If you have been diagnosed with shingling, there are several reasons why you might be asking yourself, “Why do you get shingled?” It’s important to understand that there is no single cause or cure for shingling. Shingles is caused by different viruses, which means that the causes can be different depending on the virus that was triggered. In order to determine the specific cause of your shingling, you will have to undergo several tests and conduct some interviews with doctors and health care providers to get a full picture of what caused your shingling.
The reason why do you get shingles is that you have an intact or weakened immune system. To a certain extent, this weakness can also be caused by illness or even taking antibiotics. Shingles, therefore, can attack the nerves in your body and can produce a painful rash. On the other hand, if you are immunocompromised, such as HIV or AIDS patients, or those who have had chemotherapy, then you are more likely to have an infection that triggers shingling.
Shingles can occur following exposure to a previous infection with the chickenpox virus. This infection is common among children who have had recurring infections with the varicella-zoster virus (VZV). When your child has chickenpox, he or she is given a vaccine known as a single dose. Since the shot prevents the virus from coming back, all your children are protected. However, since the virus lingers in your nerve cells, it can trigger a painful rash in your child’s face and other areas of his/her body.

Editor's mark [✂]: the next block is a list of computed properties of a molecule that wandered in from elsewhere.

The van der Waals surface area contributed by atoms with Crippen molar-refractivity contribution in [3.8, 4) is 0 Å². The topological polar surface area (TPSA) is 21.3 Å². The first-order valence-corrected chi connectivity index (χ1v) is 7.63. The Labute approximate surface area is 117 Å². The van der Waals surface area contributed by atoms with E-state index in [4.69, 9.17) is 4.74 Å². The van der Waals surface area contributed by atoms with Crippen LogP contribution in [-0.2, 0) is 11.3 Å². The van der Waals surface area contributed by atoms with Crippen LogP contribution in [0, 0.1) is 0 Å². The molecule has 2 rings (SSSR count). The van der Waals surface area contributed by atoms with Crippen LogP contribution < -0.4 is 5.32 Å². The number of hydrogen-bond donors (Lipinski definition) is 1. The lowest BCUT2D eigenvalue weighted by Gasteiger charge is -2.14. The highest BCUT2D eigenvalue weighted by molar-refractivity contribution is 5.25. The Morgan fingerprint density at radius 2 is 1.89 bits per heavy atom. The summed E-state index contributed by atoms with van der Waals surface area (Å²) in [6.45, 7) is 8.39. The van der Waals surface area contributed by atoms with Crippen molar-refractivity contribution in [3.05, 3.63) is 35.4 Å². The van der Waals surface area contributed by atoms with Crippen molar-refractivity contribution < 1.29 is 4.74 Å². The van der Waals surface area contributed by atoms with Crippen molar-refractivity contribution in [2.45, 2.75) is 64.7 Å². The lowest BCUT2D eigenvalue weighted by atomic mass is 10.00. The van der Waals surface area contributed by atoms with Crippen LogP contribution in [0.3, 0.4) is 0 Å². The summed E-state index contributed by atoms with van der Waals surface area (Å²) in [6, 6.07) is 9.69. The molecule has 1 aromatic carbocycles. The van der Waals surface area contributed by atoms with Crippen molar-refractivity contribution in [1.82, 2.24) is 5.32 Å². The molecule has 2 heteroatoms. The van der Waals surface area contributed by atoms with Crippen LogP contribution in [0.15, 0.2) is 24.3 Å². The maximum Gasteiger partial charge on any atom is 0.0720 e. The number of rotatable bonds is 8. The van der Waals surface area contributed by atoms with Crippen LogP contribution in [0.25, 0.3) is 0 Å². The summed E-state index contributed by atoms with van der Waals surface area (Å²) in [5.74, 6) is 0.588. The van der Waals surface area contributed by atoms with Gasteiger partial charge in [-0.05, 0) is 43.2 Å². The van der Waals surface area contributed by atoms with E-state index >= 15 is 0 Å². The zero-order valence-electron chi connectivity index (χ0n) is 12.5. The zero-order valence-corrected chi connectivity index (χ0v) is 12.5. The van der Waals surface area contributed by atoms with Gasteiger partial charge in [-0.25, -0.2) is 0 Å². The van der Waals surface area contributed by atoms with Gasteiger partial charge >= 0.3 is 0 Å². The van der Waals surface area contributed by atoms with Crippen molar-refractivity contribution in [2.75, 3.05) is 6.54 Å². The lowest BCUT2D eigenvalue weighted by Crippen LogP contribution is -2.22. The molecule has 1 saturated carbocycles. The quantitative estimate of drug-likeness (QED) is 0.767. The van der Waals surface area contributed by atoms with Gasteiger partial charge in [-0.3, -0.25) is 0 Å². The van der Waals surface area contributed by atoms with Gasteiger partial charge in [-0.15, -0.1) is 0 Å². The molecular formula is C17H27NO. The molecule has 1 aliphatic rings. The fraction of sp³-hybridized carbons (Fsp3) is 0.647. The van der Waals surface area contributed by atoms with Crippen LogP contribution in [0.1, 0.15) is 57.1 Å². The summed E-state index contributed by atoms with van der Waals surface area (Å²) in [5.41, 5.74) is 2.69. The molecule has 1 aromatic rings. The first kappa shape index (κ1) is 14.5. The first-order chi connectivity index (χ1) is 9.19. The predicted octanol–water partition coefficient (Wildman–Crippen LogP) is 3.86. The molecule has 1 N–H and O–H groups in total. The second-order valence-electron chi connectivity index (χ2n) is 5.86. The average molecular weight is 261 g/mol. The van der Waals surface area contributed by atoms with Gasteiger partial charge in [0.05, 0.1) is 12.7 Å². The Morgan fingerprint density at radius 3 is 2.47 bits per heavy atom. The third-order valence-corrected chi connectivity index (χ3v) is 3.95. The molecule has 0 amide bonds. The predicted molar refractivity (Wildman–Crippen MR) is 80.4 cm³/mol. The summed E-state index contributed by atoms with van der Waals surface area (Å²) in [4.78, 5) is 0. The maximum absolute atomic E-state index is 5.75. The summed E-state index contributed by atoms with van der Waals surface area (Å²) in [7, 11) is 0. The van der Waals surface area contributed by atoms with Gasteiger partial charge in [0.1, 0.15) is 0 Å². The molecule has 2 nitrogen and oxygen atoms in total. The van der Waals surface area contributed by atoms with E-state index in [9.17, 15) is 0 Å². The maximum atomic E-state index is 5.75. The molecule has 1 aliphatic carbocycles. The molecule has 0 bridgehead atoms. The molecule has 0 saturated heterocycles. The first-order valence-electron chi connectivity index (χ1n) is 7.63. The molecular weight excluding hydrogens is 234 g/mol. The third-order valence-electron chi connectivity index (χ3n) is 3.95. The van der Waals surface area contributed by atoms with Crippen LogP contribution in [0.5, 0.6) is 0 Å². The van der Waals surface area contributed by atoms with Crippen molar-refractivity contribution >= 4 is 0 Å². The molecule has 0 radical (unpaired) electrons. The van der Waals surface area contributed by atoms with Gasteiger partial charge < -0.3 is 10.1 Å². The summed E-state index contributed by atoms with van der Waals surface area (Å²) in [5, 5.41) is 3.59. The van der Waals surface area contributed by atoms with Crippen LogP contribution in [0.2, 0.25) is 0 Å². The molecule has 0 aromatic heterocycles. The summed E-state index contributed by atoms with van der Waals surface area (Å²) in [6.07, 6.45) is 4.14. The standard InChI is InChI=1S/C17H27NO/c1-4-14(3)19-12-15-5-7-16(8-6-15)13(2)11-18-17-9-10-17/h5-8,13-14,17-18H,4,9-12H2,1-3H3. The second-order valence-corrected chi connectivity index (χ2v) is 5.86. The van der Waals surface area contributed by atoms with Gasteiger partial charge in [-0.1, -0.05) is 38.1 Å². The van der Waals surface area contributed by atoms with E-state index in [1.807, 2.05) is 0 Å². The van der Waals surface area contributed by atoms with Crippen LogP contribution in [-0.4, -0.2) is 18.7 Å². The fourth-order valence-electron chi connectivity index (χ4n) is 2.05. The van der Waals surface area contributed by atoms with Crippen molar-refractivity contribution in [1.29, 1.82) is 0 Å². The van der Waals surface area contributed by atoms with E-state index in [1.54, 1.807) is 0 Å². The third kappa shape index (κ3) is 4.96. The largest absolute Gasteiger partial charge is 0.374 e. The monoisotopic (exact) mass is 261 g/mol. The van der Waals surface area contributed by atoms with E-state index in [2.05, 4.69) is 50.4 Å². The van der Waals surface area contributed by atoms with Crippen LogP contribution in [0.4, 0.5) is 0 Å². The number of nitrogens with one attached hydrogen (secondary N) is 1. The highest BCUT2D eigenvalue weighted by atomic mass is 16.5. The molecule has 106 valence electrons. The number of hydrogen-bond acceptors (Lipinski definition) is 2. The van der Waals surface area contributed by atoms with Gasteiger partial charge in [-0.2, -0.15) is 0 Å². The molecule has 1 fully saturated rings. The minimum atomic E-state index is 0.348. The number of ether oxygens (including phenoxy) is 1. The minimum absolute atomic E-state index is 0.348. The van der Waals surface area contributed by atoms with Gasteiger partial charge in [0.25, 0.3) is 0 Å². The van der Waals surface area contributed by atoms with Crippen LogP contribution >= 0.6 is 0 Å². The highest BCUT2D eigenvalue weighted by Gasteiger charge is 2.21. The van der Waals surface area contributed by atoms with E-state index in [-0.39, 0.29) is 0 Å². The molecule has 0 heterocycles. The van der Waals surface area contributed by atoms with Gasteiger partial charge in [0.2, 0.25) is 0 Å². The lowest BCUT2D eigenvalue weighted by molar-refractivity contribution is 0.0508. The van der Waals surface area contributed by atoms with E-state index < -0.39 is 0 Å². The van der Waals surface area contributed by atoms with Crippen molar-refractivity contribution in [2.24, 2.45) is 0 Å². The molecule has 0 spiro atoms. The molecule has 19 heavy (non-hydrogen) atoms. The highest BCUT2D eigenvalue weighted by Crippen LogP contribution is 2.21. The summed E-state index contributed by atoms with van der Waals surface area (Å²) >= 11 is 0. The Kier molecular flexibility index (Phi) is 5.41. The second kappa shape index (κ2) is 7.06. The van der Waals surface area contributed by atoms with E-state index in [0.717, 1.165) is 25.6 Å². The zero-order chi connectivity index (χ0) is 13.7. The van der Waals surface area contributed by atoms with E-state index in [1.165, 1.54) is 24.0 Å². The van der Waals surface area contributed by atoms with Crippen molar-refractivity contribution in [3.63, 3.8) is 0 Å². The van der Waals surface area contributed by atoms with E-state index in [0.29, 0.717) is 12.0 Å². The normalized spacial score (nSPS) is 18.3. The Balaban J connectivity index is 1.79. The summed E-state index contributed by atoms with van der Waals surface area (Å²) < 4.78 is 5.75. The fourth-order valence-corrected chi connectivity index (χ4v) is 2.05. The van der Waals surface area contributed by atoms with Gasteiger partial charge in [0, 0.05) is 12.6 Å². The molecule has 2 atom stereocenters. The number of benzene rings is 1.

The reasons for why do you get shingles also depend on the factors that lead to the development of shingles. If the varicella-zoster vaccine was not given to your child in the first place, he or she is more likely to develop shingles. The vaccine, however, does not cause shingles, only the symptoms that follow it. In other words, it is only a prevention method. If you had a prior infection with the chickenpox virus, you are at risk of developing shingles. Your immune system may be weak due to ongoing illnesses or treatment that is taking place.
In addition to having received the chicken pox or measles, pregnant women are also at risk of shingles. If your baby has a weak immune system, or you are expecting a baby with a weak immune system, shingling and other symptoms following a secondary infection with the varicella-zoster virus can occur. This is the reason why do you get shingles when you have a history of chicken pox. Even if you don’t have a history of chicken pox, your doctor will test you for shingles, as well as genital herpes.
Shingles occurs when the nerves beneath your skin become damaged. When your nerves are damaged, they send signals to your nerves along your spinal cord and brain. If there is an injury to your spine, nerves may be cut or damaged, resulting in a sharp, shooting sensation. This is commonly referred to as a “secondary infection.” When the nerves are damaged from the other causes mentioned above, the sensations caused by the initial infection are misinterpreted as shingling.
When your immune system is working properly, the body’s natural response to viruses is to fight them off. However, if your immune system is weak, or you have a weak immune system, the body is not as effective at fighting off viruses. If this is the case, you could experience outbreaks of rashes and blisters.
The blisters often look like paper cuts, but in reality, they are red rashes that are caused by your nerves. They will itch and burn. The blisters will sometimes ooze and may even bleed. It is important that you seek medical attention if you notice these symptoms, especially if they last for more than two days. Your rash could turn into a nerve rash if not treated properly.